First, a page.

And Manchester’s relative bargain status makes it an appealing purchase. In prime London, prices start, on average, at £1,500 per square foot, and elite addresses can hit £7,000 and beyond. “In prime central Manchester we’re looking at anywhere between £300 and £500 [HK$3,600 to $6,000] per square foot. In London yields are 2 to 3 percent. In Manchester they’re about 5 or 6 percent,” argues Pound. “It’s much cheaper, you get much better yields, and capital appreciation, we think, will accelerate and match anything in London. The reason is because they’re affordable and there’s a strong pool of buyers.”
One of the newest projects to come on the market in Manchester is IP Global’s The Assembly by developer Renaker. Located between the university and the historic city centre The Assembly is a contemporary building that’s walking distance from most of the amenities residents — professionals and students — could want or need. It also sits near the 20-acre First Street regeneration, loaded with retail, dining and leisure facilities. The Assembly features 250 one- to three-bedroom units starting at roughly 550 square feet. Prices begin at approximately £185,000 (HK$2.2 million).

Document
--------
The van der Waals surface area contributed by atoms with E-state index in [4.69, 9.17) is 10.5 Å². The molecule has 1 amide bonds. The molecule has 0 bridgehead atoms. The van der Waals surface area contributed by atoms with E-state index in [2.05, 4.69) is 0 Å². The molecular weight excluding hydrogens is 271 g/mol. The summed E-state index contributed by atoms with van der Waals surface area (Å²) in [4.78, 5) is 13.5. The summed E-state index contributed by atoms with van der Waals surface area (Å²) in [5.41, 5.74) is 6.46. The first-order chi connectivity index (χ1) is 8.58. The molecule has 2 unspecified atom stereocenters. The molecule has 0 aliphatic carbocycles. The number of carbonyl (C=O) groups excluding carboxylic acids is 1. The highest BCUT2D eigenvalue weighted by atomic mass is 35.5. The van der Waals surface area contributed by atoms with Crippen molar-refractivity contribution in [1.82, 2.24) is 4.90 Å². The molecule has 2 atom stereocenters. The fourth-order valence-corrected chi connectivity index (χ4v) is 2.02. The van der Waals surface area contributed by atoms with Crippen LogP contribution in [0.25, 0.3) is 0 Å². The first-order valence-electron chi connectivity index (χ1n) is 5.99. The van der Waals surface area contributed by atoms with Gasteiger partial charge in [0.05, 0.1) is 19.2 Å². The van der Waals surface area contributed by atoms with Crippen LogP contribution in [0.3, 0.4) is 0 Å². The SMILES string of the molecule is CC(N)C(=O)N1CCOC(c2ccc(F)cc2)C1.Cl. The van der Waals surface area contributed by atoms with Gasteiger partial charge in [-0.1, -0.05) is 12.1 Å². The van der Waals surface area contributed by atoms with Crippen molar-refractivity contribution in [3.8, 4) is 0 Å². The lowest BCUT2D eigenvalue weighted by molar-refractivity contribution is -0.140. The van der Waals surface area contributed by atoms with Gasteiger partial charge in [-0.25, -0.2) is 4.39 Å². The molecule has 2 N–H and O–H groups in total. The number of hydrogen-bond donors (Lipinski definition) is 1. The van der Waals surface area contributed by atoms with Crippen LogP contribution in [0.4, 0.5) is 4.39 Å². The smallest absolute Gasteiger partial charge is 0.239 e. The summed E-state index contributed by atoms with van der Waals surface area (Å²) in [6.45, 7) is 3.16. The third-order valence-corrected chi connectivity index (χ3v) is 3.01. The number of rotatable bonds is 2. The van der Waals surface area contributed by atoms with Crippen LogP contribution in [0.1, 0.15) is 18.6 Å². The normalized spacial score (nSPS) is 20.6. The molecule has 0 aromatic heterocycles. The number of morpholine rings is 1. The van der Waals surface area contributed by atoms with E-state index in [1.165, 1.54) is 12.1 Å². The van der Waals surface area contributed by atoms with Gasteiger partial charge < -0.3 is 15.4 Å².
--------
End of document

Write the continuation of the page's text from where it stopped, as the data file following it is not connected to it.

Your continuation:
Some may argue that Manchester is too unpolished and too “edgy” to appeal to investors, but Pound disagrees. “Edgy for us isn’t necessarily bad. Anywhere that isn’t polished means there’s room for improvement and where there’s room for improvement there’s room for growth. Manchester does exactly that,” he claims. “The stage we’re in right now is the transformation from that slightly edgy alternative to something more mainstream.” Which doesn’t mean Manchester has lost the character that makes the city what it is; there are plenty of quarters and corners that remain funky. “If it was all polish I don’t think it would be as interesting,” Pound sums up.
Ultimately Manchester is setting itself up to be one part of a larger machine that will serve both residents and investors without being antagonistic. In other words, it won’t be Hong Kong versus Shanghai. “What we want to get away from is competition,” finishes Percival. “The policy of the Northern Powerhouse will not be competing, city against city. We’re trying to connect city to city so they become much more powerful than their parts.”